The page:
Schools have free reign to plan a personalized event. And if May 6 doesn’t work, they can choose any day in May, which is National Bike Month. Michigan Safe Routes to School coordinates the events for Michigan schools, including registration, providing event help and resources.
The goal is to enable and encourage more students in grades kindergarten through eight, including those with disabilities, to walk and bike to school and to help them do so safely.
How are these efforts promoting the idea of “green schools” and being environmentally conscious?
Johnson: Getting more schools, students and parents walking or biking to school certainly has an impact on the environment that surrounds them. As more students walk or bike to school, it lessens traffic congestion around the school grounds and helps improve air quality. This means parents are spending less on gas as they are driving less, and student’s health is improving from the cleaner air and from the regular physical activity.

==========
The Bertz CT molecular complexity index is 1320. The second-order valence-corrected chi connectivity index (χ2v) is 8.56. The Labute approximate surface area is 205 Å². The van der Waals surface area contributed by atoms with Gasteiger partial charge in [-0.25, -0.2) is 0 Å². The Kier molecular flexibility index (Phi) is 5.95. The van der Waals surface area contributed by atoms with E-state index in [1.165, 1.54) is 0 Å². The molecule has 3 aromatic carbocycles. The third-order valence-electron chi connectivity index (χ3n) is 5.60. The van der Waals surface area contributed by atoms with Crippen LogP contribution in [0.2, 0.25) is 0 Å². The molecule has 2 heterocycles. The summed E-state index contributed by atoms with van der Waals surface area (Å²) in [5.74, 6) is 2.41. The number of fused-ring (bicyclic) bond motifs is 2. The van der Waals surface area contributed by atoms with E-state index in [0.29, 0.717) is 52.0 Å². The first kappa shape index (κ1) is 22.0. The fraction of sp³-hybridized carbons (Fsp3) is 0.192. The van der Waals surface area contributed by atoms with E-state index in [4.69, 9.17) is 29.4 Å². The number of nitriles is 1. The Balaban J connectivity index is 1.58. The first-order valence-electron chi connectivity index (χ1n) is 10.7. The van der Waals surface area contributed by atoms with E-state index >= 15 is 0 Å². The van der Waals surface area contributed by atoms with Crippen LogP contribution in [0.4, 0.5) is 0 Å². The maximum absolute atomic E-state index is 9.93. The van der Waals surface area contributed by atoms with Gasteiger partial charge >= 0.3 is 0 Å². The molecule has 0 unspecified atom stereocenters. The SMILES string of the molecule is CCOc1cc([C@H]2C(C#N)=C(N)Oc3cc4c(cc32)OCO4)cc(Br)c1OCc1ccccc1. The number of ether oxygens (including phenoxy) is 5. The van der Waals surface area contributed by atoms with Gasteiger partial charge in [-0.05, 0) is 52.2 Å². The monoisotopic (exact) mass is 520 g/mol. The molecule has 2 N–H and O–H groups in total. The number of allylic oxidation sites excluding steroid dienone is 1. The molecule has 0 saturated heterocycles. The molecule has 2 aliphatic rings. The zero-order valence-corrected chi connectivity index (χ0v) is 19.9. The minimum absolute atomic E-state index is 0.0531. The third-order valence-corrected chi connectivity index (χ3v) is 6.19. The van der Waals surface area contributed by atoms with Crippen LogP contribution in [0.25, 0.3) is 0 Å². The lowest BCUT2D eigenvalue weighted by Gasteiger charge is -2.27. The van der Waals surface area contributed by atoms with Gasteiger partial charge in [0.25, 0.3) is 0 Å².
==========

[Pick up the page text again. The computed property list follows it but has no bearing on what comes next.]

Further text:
In addition to the regular physical activity kids need for good health, these initiatives also reduce traffic, fuel consumption and air pollution in the vicinity of local schools.
What are some of the greatest challenges when it comes to promoting walking and biking to school to children? How do you tackle those?
Johnson: Today parents just feel like they do not have the time to walk or bike with their kids to school, or that they live too far to have their children walk or bike. To that end, we encourage the parents or school to set up a group schedule where volunteers can take turns walking or biking with groups of students, even once per week. If students live too far away to walk or bike, we encourage schools to set up a remote drop-off site where parents can drop their kids off and walk a 1/4 mile or 1/2 mile to school.